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eToro Locks Horns With ASIC: Australian Regulator Sues Over Dishonest CFD Exposure

Another powerhouse in the crypto sphere has clashed with regulators as eToro, the social investment platform, has allegedly failed to act efficiently, honestly and fairly, according to the Australian Securities and Investments Commission (ASIC).  

The ASIC has sued eToro over its contract for difference (CFD) product. This type of contract is an agreement between a trader and their broker, in which the two parties agree that one will pay the other depending on which direction the asset’s prices goes.

According to eToro, CFD trading “is a method of trading the value of an underlying asset, rather than the asset itself. The ‘derivative’ nature of CFDs makes them highly versatile and has resulted in the market, first developed in the 1990s, growing to be worth billions of dollars.”

ASIC vs eToro

The case focuses on the appropriateness of eToro’s target market. In addition, it looks at the screening test used by eToro to assess whether a retail client fell within the target market for the CFD product.

ASIC alleges eToro’s target market for the CFD product was far too broad for such a high-risk and volatile trading product where most clients lose money. Furthermore, it suggest that the screening test was wholly inadequate to assess whether a retail client was likely to be within the target market.

The Australian regulator considers that eToro’s conduct is likely to have resulted in a significant number of retail clients being exposed to the CFD product. It suggests that this exposure was unlikely to be consistent with their investment objectives, financial situation and needs, resulting in a significant risk of consumer harm.

ASIC alleges that between 5 October 2021 and 14 June 2023, almost 20,000 of eToro’s clients lost money trading CFDs.

Sarah Court, deputy chair, ASIC said: “Our message to industry is that CFD target markets should be narrowly defined given the significant risk that retail clients may lose all of their deposited funds. Furthermore, CFD issuers must comply with the design and distribution regime and cannot simply reverse engineer their target markets to fit existing client bases.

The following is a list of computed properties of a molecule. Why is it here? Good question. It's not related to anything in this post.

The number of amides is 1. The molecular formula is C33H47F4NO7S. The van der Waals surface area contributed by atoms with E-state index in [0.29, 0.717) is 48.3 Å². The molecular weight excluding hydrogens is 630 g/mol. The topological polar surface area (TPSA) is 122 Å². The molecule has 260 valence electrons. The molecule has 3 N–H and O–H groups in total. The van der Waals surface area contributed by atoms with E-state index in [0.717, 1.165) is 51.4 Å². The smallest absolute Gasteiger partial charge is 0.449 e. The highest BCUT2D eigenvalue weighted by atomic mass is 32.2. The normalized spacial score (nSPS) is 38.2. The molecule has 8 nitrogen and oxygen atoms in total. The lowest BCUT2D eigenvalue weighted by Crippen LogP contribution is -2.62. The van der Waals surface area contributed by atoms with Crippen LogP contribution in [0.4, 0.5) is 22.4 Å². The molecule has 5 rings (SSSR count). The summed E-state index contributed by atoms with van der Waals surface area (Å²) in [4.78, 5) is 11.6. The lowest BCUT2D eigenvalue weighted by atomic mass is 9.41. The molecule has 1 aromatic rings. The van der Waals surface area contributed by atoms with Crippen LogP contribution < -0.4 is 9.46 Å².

“ASIC is disappointed by the alleged lack of compliance in this case, given eToro’s market penetration and the depth of its brand awareness, both in Australia and globally.”

eToro alleged failures

ASIC alleges that from October 2021:

  • eToro’s CFD target market was far too broad. For example, if a retail client had a medium-risk tolerance but was not an experienced investor and had no understanding of the risks of trading CFDs, that client still fell within the target market;
  • eToro’s screening test was very difficult to fail and of no real use in excluding customers for who the CFD product was not likely to be appropriate. For example, clients could amend their answers without limitation and clients were prompted if they selected answers which could result in them failing.
  • ASIC further alleges eToro failed to do all things necessary to ensure that the financial services covered by its licence were provided efficiently, honestly and fairly by applying the screening test to determine whether to issue the CFD product to retail clients.

“ASIC is concerned eToro’s screening test inappropriately exposed clients to the CFD product. Providers need to ensure clients are receiving products that are consistent with their needs and the design and distribution obligations are being met,” concluded Ms Court.

ASIC is seeking declarations and pecuniary penalties from the Court. The date for the first case management hearing is yet to be scheduled by the Court.

Author

  • Francis is a journalist and our lead LatAm correspondent, with a BA in Classical Civilization, he has a specialist interest in North and South America.

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